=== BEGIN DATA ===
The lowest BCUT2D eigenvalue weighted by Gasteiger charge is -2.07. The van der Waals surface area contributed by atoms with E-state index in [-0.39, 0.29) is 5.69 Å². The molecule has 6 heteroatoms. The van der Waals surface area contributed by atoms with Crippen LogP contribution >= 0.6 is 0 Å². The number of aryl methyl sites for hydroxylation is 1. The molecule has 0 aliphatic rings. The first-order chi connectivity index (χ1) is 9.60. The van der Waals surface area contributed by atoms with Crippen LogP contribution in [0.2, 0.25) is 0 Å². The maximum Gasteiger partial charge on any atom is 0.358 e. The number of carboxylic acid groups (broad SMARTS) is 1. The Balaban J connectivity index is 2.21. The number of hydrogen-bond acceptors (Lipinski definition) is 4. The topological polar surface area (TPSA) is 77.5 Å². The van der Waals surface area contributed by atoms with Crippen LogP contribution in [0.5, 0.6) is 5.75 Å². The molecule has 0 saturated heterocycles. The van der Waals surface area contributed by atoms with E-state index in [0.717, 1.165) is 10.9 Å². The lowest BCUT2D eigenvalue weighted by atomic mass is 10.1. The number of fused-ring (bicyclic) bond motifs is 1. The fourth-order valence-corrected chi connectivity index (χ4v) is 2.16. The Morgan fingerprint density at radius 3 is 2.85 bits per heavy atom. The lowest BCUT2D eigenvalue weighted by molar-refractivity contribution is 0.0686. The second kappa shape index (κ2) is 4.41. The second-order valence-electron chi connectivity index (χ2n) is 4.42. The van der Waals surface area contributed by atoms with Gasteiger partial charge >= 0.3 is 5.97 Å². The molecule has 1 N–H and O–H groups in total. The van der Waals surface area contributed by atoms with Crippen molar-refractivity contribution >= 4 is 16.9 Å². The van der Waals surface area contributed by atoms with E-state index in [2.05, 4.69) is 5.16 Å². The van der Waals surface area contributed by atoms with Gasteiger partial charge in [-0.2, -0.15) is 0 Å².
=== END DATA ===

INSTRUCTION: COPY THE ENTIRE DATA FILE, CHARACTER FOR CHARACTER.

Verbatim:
The lowest BCUT2D eigenvalue weighted by Gasteiger charge is -2.07. The van der Waals surface area contributed by atoms with E-state index in [-0.39, 0.29) is 5.69 Å². The molecule has 6 heteroatoms. The van der Waals surface area contributed by atoms with Crippen LogP contribution >= 0.6 is 0 Å². The number of aryl methyl sites for hydroxylation is 1. The molecule has 0 aliphatic rings. The first-order chi connectivity index (χ1) is 9.60. The van der Waals surface area contributed by atoms with Crippen LogP contribution in [0.2, 0.25) is 0 Å². The maximum Gasteiger partial charge on any atom is 0.358 e. The number of carboxylic acid groups (broad SMARTS) is 1. The Balaban J connectivity index is 2.21. The number of hydrogen-bond acceptors (Lipinski definition) is 4. The topological polar surface area (TPSA) is 77.5 Å². The van der Waals surface area contributed by atoms with Crippen LogP contribution in [0.5, 0.6) is 5.75 Å². The molecule has 0 saturated heterocycles. The van der Waals surface area contributed by atoms with E-state index in [0.717, 1.165) is 10.9 Å². The lowest BCUT2D eigenvalue weighted by atomic mass is 10.1. The number of fused-ring (bicyclic) bond motifs is 1. The fourth-order valence-corrected chi connectivity index (χ4v) is 2.16. The Morgan fingerprint density at radius 3 is 2.85 bits per heavy atom. The lowest BCUT2D eigenvalue weighted by molar-refractivity contribution is 0.0686. The second kappa shape index (κ2) is 4.41. The second-order valence-electron chi connectivity index (χ2n) is 4.42. The van der Waals surface area contributed by atoms with Gasteiger partial charge >= 0.3 is 5.97 Å². The molecule has 1 N–H and O–H groups in total. The van der Waals surface area contributed by atoms with Crippen molar-refractivity contribution >= 4 is 16.9 Å². The van der Waals surface area contributed by atoms with E-state index in [2.05, 4.69) is 5.16 Å². The van der Waals surface area contributed by atoms with Gasteiger partial charge in [-0.2, -0.15) is 0 Å².